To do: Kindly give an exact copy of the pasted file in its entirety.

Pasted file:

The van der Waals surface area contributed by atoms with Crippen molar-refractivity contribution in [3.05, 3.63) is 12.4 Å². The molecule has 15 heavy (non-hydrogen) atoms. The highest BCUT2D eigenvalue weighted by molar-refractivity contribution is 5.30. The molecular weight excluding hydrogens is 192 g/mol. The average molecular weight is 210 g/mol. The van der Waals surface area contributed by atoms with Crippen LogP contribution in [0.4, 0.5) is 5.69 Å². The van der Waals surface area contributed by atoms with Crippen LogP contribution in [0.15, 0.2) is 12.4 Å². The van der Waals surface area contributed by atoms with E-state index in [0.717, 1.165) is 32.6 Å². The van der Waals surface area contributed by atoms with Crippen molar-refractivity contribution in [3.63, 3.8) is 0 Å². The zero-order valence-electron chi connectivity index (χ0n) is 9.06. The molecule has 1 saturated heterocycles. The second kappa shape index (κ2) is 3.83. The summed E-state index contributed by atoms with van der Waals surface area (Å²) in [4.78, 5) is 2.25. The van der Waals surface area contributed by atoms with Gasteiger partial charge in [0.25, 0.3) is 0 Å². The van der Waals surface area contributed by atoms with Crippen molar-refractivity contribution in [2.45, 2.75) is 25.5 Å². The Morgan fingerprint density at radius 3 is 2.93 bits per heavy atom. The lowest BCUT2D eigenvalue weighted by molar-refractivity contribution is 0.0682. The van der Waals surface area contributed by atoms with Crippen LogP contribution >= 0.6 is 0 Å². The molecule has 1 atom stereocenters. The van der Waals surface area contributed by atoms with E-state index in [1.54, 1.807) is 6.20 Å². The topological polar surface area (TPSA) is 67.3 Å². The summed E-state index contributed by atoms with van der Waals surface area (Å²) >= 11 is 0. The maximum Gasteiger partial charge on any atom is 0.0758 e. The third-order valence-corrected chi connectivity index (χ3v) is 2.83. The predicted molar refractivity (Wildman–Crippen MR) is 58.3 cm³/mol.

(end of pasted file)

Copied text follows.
The van der Waals surface area contributed by atoms with Crippen molar-refractivity contribution in [3.05, 3.63) is 12.4 Å². The molecule has 15 heavy (non-hydrogen) atoms. The highest BCUT2D eigenvalue weighted by molar-refractivity contribution is 5.30. The molecular weight excluding hydrogens is 192 g/mol. The average molecular weight is 210 g/mol. The van der Waals surface area contributed by atoms with Crippen LogP contribution in [0.4, 0.5) is 5.69 Å². The van der Waals surface area contributed by atoms with Crippen LogP contribution in [0.15, 0.2) is 12.4 Å². The van der Waals surface area contributed by atoms with E-state index in [0.717, 1.165) is 32.6 Å². The van der Waals surface area contributed by atoms with Crippen molar-refractivity contribution in [3.63, 3.8) is 0 Å². The zero-order valence-electron chi connectivity index (χ0n) is 9.06. The molecule has 1 saturated heterocycles. The second kappa shape index (κ2) is 3.83. The summed E-state index contributed by atoms with van der Waals surface area (Å²) in [4.78, 5) is 2.25. The van der Waals surface area contributed by atoms with Gasteiger partial charge in [0.25, 0.3) is 0 Å². The van der Waals surface area contributed by atoms with Crippen molar-refractivity contribution in [2.45, 2.75) is 25.5 Å². The Morgan fingerprint density at radius 3 is 2.93 bits per heavy atom. The lowest BCUT2D eigenvalue weighted by molar-refractivity contribution is 0.0682. The van der Waals surface area contributed by atoms with Crippen LogP contribution >= 0.6 is 0 Å². The molecule has 1 atom stereocenters. The van der Waals surface area contributed by atoms with E-state index in [1.54, 1.807) is 6.20 Å². The topological polar surface area (TPSA) is 67.3 Å². The summed E-state index contributed by atoms with van der Waals surface area (Å²) >= 11 is 0. The maximum Gasteiger partial charge on any atom is 0.0758 e. The third-order valence-corrected chi connectivity index (χ3v) is 2.83. The predicted molar refractivity (Wildman–Crippen MR) is 58.3 cm³/mol.